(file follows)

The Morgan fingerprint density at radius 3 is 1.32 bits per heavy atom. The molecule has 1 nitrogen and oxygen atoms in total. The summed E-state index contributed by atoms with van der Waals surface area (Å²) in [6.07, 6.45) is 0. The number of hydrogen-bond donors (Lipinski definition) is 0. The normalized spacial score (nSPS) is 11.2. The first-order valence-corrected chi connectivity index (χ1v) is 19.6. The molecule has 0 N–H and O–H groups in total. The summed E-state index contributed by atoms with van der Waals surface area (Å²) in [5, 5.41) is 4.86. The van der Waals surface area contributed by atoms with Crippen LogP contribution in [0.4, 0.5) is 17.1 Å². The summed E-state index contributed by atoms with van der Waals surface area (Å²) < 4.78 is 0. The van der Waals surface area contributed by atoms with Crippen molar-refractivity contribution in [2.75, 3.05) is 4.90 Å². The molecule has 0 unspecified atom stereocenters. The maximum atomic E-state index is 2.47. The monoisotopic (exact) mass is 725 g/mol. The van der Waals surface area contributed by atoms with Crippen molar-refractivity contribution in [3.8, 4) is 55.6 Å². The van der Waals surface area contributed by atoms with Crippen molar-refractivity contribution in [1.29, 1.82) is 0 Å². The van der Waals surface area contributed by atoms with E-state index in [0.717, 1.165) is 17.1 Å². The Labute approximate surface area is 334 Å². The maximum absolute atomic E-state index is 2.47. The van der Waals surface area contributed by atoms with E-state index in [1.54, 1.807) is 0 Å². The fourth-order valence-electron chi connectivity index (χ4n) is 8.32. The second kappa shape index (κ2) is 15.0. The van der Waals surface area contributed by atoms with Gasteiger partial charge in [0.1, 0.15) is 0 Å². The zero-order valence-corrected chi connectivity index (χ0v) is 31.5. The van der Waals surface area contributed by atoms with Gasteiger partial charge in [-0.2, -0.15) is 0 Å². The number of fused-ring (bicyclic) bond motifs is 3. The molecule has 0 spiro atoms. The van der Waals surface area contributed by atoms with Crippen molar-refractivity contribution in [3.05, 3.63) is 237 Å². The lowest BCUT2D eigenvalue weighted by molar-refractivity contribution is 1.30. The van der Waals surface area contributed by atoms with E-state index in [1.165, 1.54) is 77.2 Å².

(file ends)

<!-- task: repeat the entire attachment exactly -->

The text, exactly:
The Morgan fingerprint density at radius 3 is 1.32 bits per heavy atom. The molecule has 1 nitrogen and oxygen atoms in total. The summed E-state index contributed by atoms with van der Waals surface area (Å²) in [6.07, 6.45) is 0. The number of hydrogen-bond donors (Lipinski definition) is 0. The normalized spacial score (nSPS) is 11.2. The first-order valence-corrected chi connectivity index (χ1v) is 19.6. The molecule has 0 N–H and O–H groups in total. The summed E-state index contributed by atoms with van der Waals surface area (Å²) in [5, 5.41) is 4.86. The van der Waals surface area contributed by atoms with Crippen LogP contribution in [0.4, 0.5) is 17.1 Å². The summed E-state index contributed by atoms with van der Waals surface area (Å²) < 4.78 is 0. The van der Waals surface area contributed by atoms with Crippen molar-refractivity contribution in [2.75, 3.05) is 4.90 Å². The molecule has 0 unspecified atom stereocenters. The maximum atomic E-state index is 2.47. The monoisotopic (exact) mass is 725 g/mol. The van der Waals surface area contributed by atoms with Crippen molar-refractivity contribution in [3.8, 4) is 55.6 Å². The van der Waals surface area contributed by atoms with Crippen molar-refractivity contribution in [1.29, 1.82) is 0 Å². The van der Waals surface area contributed by atoms with E-state index in [0.717, 1.165) is 17.1 Å². The Labute approximate surface area is 334 Å². The maximum absolute atomic E-state index is 2.47. The van der Waals surface area contributed by atoms with E-state index in [1.54, 1.807) is 0 Å². The fourth-order valence-electron chi connectivity index (χ4n) is 8.32. The second kappa shape index (κ2) is 15.0. The van der Waals surface area contributed by atoms with Gasteiger partial charge in [0.1, 0.15) is 0 Å². The zero-order valence-corrected chi connectivity index (χ0v) is 31.5. The van der Waals surface area contributed by atoms with Gasteiger partial charge in [-0.2, -0.15) is 0 Å². The number of fused-ring (bicyclic) bond motifs is 3. The molecule has 0 spiro atoms. The van der Waals surface area contributed by atoms with Crippen molar-refractivity contribution in [3.05, 3.63) is 237 Å². The lowest BCUT2D eigenvalue weighted by molar-refractivity contribution is 1.30. The van der Waals surface area contributed by atoms with E-state index in [1.165, 1.54) is 77.2 Å².